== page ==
To call America a free country today requires reading the civil liberties landscape through an anthology of retro qualifiers: The USA Patriot Act is homage to George Orwell. The Department of Homeland Security is Franz Kafka's newest castle. The Department of Justice is run by a dangerously sober Elmer Gantry. Guantanamo Bay is a tropical one-stop of Alexander Solzhenitsyn's Siberian gulag. And whatever goes on in the White House is a cross between Dr. Strangelove and "Groundhog Day."
The government's security crackdown in the wake of the terrorist attacks two years ago was understandable. Liberties are meaningless if they're not protected. Less understandable is the way the crackdown has grown roots, grown walls and been tendered by a cowed population like inmates decorating their prison walls. This, even after it became evident that fixing a cracked intelligence system was most likely to ward off the next mass murder. Passing dark-shaded laws and copying East German bureaucracies only parodies the freedoms we stand for. Still, let's not exaggerate. For most of us 290 million Americans, the crackdown hasn't made a noticeable difference. The government has the makings of a police state. The infrastructure is there, the cameras, the wiretaps, the Internet trawlers are in place, the uniformed brigades are certainly eager to validate their buffed up eminence. But life continues pretty much as we've known it. The Labor Day weekend's lounging was a reminder.
It was also an astutely deceiving reminder, because if we worry disproportionately about what the government might do to the liberties of a few thousand people, we worry not at all about what everyday workplaces are doing to the liberties of 110 million working Americans: If it's privacy we cherish, or free expression, or personal rights, or even the right to have erred in the past, paid for it and moved on, the USA Patriot Act has nothing on how the corporate culture has eroded those rights in the workplace.
There are a few headline examples (drug maker Eli Lilly started running background checks on workers and sent one packing for having bought marijuana eight years before, fired another for bouncing a $60 check). But it's the routine incursions in everyday workplaces that reflect the pernicious surveillance mentality on employers' part -- and, more dangerously, acceptance on employees' part. In enterprises large or small employers snoop into their employees' credit histories, their driving records, their criminal records. They scour sexual-offender convictions and bankruptcy filings. They check into whether employees have been party to civil lawsuits. They read employees' e-mail and eavesdrop on their phone conversations (you don't really believe that bunk about supervisors listening for "quality assurance," do you?).
The pretext on employers' end is always something like security, liability, the dubious notion that employees are "agents" of a company whose words and deeds even away from work reflect on the company. It's a curious extension of the 40-hour business week into a 24/7 claim on an individual's identity. You're always free to go if you object. But work is a necessity for most, not a luxury, and the sameness of the corporate environment is such that changing jobs is only a change of locks. It's a no-exit sort of freedom.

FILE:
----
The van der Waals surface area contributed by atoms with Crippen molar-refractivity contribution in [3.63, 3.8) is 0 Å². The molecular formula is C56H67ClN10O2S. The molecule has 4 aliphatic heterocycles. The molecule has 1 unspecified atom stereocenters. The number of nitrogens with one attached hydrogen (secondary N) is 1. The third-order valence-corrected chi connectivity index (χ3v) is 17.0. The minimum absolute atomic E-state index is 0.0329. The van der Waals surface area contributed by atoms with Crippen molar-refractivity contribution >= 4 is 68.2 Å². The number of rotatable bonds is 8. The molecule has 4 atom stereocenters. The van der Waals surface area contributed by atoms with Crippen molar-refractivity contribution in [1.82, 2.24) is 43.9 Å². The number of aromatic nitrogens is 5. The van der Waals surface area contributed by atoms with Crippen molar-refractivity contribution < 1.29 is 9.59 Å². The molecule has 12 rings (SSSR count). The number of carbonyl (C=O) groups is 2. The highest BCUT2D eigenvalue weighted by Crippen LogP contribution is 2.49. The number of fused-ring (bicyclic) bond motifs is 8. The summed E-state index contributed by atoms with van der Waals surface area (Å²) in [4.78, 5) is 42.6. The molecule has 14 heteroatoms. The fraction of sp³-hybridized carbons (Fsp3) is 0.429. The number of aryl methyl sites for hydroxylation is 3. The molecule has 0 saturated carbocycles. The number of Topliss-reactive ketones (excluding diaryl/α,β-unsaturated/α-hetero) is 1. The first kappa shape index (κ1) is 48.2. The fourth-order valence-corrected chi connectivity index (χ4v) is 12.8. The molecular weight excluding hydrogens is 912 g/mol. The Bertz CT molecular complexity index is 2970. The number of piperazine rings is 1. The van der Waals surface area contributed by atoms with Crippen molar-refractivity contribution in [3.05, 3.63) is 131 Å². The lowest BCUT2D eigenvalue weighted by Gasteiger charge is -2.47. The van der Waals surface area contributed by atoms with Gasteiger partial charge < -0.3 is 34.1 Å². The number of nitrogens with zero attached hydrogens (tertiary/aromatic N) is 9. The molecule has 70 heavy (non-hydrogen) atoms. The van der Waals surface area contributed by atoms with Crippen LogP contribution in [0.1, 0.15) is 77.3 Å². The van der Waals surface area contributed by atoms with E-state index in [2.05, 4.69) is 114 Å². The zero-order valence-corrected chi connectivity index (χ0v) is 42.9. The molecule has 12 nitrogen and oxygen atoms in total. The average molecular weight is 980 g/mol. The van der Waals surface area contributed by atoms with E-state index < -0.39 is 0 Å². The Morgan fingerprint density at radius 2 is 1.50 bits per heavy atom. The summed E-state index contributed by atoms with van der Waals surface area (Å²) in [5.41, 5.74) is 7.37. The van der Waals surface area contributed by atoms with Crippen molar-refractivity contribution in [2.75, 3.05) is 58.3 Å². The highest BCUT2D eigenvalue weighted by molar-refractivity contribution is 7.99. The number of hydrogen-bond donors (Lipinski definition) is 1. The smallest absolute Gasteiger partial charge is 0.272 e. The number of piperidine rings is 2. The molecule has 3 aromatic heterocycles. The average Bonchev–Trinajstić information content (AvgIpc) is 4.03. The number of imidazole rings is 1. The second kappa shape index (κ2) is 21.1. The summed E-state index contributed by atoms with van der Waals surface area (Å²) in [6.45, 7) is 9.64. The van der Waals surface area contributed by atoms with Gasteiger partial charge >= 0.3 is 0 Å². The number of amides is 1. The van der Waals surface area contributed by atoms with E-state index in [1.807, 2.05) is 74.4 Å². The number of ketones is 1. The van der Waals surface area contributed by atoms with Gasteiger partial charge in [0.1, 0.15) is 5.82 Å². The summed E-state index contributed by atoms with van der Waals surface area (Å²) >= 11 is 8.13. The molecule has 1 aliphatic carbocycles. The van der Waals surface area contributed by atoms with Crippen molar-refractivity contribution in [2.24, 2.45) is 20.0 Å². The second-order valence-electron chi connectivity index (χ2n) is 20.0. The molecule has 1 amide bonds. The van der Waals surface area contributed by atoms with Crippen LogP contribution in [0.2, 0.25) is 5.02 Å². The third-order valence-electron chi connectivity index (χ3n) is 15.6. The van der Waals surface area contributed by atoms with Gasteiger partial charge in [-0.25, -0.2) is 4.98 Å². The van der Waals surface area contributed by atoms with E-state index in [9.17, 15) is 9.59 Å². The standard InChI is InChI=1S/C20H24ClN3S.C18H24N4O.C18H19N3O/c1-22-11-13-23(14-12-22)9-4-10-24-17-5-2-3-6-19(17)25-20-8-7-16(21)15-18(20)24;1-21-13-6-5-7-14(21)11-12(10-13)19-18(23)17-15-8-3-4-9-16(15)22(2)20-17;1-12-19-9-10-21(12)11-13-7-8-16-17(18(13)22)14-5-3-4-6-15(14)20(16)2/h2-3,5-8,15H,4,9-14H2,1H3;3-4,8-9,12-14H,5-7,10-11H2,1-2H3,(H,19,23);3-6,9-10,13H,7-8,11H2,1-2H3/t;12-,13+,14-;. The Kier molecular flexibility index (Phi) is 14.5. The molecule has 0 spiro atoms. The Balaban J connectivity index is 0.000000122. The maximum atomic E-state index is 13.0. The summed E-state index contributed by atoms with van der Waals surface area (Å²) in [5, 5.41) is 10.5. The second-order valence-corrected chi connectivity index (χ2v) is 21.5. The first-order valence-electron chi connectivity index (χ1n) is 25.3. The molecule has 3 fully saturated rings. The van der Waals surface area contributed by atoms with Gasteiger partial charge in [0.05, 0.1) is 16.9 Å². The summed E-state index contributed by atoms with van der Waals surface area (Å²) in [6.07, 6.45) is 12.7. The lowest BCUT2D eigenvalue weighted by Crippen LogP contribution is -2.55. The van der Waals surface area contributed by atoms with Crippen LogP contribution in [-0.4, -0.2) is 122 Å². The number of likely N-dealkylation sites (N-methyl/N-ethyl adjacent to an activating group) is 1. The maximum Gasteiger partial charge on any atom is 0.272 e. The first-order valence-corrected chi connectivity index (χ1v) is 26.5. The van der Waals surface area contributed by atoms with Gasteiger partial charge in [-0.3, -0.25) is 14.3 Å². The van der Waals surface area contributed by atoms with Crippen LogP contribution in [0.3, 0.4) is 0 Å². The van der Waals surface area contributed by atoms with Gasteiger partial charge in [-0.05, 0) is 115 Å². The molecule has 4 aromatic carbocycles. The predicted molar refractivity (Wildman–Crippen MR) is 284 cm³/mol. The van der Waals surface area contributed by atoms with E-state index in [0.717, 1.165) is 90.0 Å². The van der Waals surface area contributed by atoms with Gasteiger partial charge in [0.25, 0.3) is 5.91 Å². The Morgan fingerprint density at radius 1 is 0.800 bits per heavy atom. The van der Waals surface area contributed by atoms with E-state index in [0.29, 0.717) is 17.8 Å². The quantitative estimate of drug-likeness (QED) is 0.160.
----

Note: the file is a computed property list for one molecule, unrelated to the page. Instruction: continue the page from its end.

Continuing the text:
None of this is new. Henry Ford used to say that he was "more a manufacturer of men than of automobiles." He had a Sociological Department staffed with inspectors who visited workers' homes and kept tabs on people's family lives, their mortgage payments, their debts, what money immigrants sent back to the home country. Immigrants who didn't enroll in Americanization classes were fired. Those who led lives he considered loose outside of work were encouraged to change or were fired. He didn't want kinks in his assembly lines, whether mechanical or human. In the 1950s corporate presumptions were so overt that they were easily satirized by the likes of Sloan Wilson and William Whyte in "The Man in the Gray Flannel Suit" and "The Organization Man" (those workplace versions of Orwell, Kafka and the rest).
The methods have changed, thanks to casual Fridays and other harmless perks of the
made-over workplace. But the principles persist. "Human resources" is every company's Total Information Awareness department. For-your-own-good scientific management still ionizes the air you breathe. You won't get fired for refusing to attend Americanization classes. But you will get fired for not attending sensitivity training (a $10 billion industry kept flush by its diversity-mongering consultants) or submitting to whatever coercive fad happens to be ornamenting management's control panel. "What is an intellectual playground for an entire class of consultants and gurus is, for the majority of Americans," Thomas Frank wrote in "One Market Under God" three years ago, "a living hell of surveillance and degradation in which every emotion is faked and every response anticipated."
In an atmosphere like that, the USA Patriot Act and the Department of Homeland Security are more like natural extensions of what we're used to. At the moment, anyway, they're not the problem. They're not even the greatest threat to liberties. They're among many symptoms of a surveillance society that long pre-dates Sept. 11, and that thrives on submissive, unquestioning compliance. The workplace is its most loyal collaborator.
© 2003 News-Journal Corporation